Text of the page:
Weekly Market Pulse - Week ending May 5, 2023
Equities: After a four-day loss, the US equity market rebounded on Friday following the release of April job data that showed the economy added more jobs than expected and unemployment rate fell back to a multi-decade low. Despite Friday’s gains the S&P 500 has started May with a decline as investors worry about rising recession risks and the regional banking crisis.
Fixed income: The behavior of the bond market has been volatile in recent days. The Fed delivered an expected 25bp rate hike this week, but also altered its forward guidance, leading to a higher close for Treasuries. However, concerns in the banking sector resulted in traders ramping up expectations of Fed rate cuts later this year.
Commodities: Despite also rising on Friday, the energy market, specifically the oil market, has experienced a continued decline over the past few weeks due to concerns over softening demand and global growth slowing. Saudi Arabia's decision to cut its official selling price of crude for Asian customers has further exacerbated the decline.
Performance (price return)
As of May 5, 2023
Canada – Slight Expansion in Manufacturing Sector, Mixed Signals in Canadian Labour Market
In March 2023, the S&P Global Manufacturing PMI increased to 50.2, indicating a slight expansion in the manufacturing sector after reaching a three-year low of 48.6 the previous month. The growth was primarily due to higher output from Canadian factories, with increased staffing levels and capacity. However, there was a decline in new orders due to inflation and high borrowing costs, forcing firms to depend on clearing backlogs to support growth.
Labour market conditions in Canada showed a stronger-than-expected increase of 41,400 jobs in April, but the rise was driven entirely by part-time employment, while full-time employment declined by 6,200. Despite continued strong immigration leading to a rise in the labour force, the unemployment rate remained unchanged at 5%.
U.S. – U.S. Manufacturing Sector Contracts for Sixth Consecutive Month, U.S. Services Sector Shows Fourth Consecutive Month of Growth, US nonfarm payrolls rise in April
The ISM Manufacturing PMI in the United States rose to 47.1 in April, slightly above market expectations, but still indicating a sixth consecutive month of contraction in the manufacturing sector due to higher borrowing costs and tight credit. While the contraction rates softened for output and new orders, employment levels stabilized after two periods of decline. There were also faster deliveries and shorter lead times from suppliers, but input costs rebounded in April after a slight decrease in the previous month. The risk of a recession this year remains high.
The ISM Services PMI for April increased to 51.9, marking a fourth consecutive month of growth in the services sector due to a faster increase in new orders, rebound in new export orders, and faster supplier delivery performance. However, production and employment growth slowed, and price pressures were slightly higher, while the backlog of orders fell less than in the previous month. Improvements in both capacity and supply logistics contributed to the sector's growth.
The US nonfarm payrolls rose by 253,000 in April, beating consensus expectations for the thirteenth consecutive month. The unemployment rate also fell by one-tenth of a percentage point to 3.39%. Despite the strong figures, downward revisions to the previous two months reduced the three-month average payroll gain to 222,000, its weakest since January 2021. The banking sector turmoil and broader signs of economic slowdown suggest that labour market conditions are cooling, but the data provided little immediate evidence of any impact from the banking stress.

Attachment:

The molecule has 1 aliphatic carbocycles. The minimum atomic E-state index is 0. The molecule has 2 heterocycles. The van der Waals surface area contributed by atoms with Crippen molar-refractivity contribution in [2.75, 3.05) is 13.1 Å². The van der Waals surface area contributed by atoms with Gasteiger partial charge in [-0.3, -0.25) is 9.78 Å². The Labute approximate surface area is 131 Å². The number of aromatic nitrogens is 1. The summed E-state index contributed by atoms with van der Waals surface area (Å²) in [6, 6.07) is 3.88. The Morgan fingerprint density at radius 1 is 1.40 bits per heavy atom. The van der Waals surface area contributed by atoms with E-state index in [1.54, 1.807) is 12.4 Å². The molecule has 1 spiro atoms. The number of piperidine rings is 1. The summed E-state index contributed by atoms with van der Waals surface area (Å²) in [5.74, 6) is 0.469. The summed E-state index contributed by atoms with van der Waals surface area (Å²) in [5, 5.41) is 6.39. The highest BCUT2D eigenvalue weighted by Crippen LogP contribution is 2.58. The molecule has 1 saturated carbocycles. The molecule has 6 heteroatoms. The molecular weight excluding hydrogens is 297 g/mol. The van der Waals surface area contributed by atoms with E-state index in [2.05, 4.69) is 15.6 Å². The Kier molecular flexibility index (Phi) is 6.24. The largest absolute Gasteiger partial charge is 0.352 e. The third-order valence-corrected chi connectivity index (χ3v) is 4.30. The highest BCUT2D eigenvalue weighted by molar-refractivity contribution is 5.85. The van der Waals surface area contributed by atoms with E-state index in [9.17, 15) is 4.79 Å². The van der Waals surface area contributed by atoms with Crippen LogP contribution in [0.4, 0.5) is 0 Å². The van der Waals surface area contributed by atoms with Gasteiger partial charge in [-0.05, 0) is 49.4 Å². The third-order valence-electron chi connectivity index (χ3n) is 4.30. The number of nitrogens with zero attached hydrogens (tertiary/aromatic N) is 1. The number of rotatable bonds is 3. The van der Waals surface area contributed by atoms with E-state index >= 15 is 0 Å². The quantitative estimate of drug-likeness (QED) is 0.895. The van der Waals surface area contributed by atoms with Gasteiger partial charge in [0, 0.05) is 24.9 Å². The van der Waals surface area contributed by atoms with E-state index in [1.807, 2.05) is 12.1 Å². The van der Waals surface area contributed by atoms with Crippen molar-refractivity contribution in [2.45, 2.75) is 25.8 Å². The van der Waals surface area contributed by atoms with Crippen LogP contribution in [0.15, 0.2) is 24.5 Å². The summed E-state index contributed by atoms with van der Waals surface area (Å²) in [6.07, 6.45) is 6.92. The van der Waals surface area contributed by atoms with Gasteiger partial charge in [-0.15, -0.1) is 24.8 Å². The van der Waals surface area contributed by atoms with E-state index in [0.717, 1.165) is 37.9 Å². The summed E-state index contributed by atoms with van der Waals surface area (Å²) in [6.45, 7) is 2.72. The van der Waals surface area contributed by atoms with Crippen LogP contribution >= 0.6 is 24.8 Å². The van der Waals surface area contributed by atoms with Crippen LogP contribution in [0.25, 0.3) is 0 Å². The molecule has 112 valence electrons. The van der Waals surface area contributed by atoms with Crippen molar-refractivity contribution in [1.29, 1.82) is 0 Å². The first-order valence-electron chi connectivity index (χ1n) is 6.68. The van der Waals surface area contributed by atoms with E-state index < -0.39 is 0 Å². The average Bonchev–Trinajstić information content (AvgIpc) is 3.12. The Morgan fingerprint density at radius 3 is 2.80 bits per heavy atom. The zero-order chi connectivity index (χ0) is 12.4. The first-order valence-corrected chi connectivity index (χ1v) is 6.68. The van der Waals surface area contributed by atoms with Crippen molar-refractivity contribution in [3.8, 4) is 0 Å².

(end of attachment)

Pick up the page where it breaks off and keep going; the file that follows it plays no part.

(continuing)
International – Euro Area Consumer Price Inflation Slightly Increases to 7.0% in April, Germany's Retail Sales Contract Unexpectedly, China's Manufacturing PMI Falls to Four-Month Low
The Eurozone’s consumer price inflation rate slightly increased to 7.0 percent in April from March's 13-month low of 6.9 percent, with energy prices rebounding and the cost of services rising at a faster rate, while inflation slowed for food, alcohol & tobacco, and non-energy industrial goods. The monthly increase of 0.7 percent marks a third straight month of increase, and the core index eased to 5.6 percent, remaining close to the all-time high of 5.7 percent seen in March.
Retail sales in Germany unexpectedly contracted by 2.4% month-over-month in March, marking the fourth consecutive month of falling sales due to high prices weighing on consumers' affordability. Sales of both food and non-food items went down, and online and mail order retailing fell by 4.8%. Retail sales also dropped by 8.6% year-on-year, with sales of food plunging by 10.3%, the biggest drop since 1994. The first quarter of the year saw a decline of 5.4% in retail sales.
China Manufacturing PMI unexpectedly fell to a four-month low of 49.2 in April, pointing to the first contraction in factory activity since last December, amid weak global demand. Output, new orders, buying activity, and employment levels declined, while export sales fell for the first time since January. The drop in the PMI was attributed to rising raw material costs, supply chain disruptions, and COVID-19 restrictions. The decline in input and output prices indicated weaker demand and highlighted the struggle of manufacturers to pass on cost pressures to consumers. Despite the reading hitting its lowest so far this year, business sentiment remained optimistic.
Quick look ahead
As of May 5, 2023